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A Simple Responsive Skeleton

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When I first started to dabble with responsive design I looked at a lot of CSS frameworks. I was looking for something basic, lightweight, and easy to use in my CMS. I found that a lot of them required JavaScript or a CSS compiler to make the site work well on smaller devices and I wanted something that was mostly pure CSS.

By chance, I came across One% CSS by Matt Imling and it was exactly what I was looking for – almost. It didn't quite suit all of my needs for Pixel Works so I made some minor modifications and added a few new things. I'm sure I will add more in the future, like padded boxes as an example.

Media Queries

Starting with the CSS3 (Cascading Style Sheets 3) spec we are able to modify the layout of a website based on the viewing device screen size. We no longer have to use JavaScript or server side code to redirect to a mobile site (There are reasons you would want to do that but that is a discussion for a different day).

By modify I mean change the size and location of elements on a website to accommodate the device in use. Take for example a three column layout. Now with media queries, we can stack that information on smartphones or make them thinner to fit on a smaller screen without the browser resizing the site for us. Media queries are what make responsive web design possible.

320 and Up

My first responsive design was scaled down to fit mobile devices. This really is a backward approach and after some reading, I realized how much bandwidth I was wasting going that direction. It's a “take away” approach to responsive design where you turn off certain features for smaller devices.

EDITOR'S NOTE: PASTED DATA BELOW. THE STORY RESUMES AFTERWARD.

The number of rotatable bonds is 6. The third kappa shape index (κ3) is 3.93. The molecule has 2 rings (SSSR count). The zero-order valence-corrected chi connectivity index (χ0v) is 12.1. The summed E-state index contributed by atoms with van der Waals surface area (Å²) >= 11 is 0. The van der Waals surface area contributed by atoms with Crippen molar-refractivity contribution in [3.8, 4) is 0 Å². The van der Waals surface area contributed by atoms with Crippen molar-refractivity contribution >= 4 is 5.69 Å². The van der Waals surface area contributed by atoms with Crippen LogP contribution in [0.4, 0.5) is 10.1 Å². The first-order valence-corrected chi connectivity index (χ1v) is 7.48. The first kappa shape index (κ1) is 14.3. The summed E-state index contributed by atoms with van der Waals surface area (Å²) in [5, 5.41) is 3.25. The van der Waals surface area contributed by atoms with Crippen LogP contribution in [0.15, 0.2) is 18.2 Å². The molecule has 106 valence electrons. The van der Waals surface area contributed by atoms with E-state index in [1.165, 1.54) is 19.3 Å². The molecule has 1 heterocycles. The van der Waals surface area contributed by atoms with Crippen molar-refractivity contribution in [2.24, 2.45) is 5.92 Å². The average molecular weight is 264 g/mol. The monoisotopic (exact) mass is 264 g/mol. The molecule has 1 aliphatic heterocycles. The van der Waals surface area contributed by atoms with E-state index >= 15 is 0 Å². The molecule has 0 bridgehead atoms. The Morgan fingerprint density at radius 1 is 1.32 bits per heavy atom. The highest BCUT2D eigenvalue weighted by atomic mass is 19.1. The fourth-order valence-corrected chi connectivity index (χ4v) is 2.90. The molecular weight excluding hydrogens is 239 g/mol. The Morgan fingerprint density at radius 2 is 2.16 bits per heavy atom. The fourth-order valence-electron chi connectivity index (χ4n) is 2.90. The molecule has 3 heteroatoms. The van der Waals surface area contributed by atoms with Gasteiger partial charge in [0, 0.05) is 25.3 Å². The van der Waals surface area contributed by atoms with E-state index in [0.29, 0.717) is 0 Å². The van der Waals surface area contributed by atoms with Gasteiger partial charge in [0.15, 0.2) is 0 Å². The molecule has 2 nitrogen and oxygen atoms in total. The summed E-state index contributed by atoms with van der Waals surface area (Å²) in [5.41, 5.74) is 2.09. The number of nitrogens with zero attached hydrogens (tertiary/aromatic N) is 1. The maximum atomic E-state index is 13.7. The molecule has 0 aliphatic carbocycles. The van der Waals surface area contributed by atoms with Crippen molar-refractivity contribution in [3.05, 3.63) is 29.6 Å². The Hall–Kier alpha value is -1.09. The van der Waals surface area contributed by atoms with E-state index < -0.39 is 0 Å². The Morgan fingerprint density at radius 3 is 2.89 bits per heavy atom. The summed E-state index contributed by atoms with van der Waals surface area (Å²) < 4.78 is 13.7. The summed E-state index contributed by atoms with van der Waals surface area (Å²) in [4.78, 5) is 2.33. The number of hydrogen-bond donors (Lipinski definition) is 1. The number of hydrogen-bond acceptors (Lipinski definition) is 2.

320 and up is an “additive” approach to design that helps sites on mobile devices load faster because you are adding features as the screen resolution gets larger. One would surmise that the larger the screen the more likelihood it is using a wireless or wired internet connection not dependent on cellular signals and that is what I used for this skeleton.

CSS Loading

I decided to use Phil Archer's philosophy when loading CSS sheets to assist in limiting the bandwidth required to load a page. By using the @import CSS rule style sheets are only loaded when a screen criteria is met. For my purposes, there are no styles loaded under 320 pixels because those are most likely flip phones anyway.

Download Example

For those that are just looking into getting into responsive web design, I have put together a small example skeleton that you can incorporate into a simple static site or make the necessary modifications to use on just about any dynamic site. If you have questions or difficulties you can contact me or leave a comment below.

Download the responsive website skeleton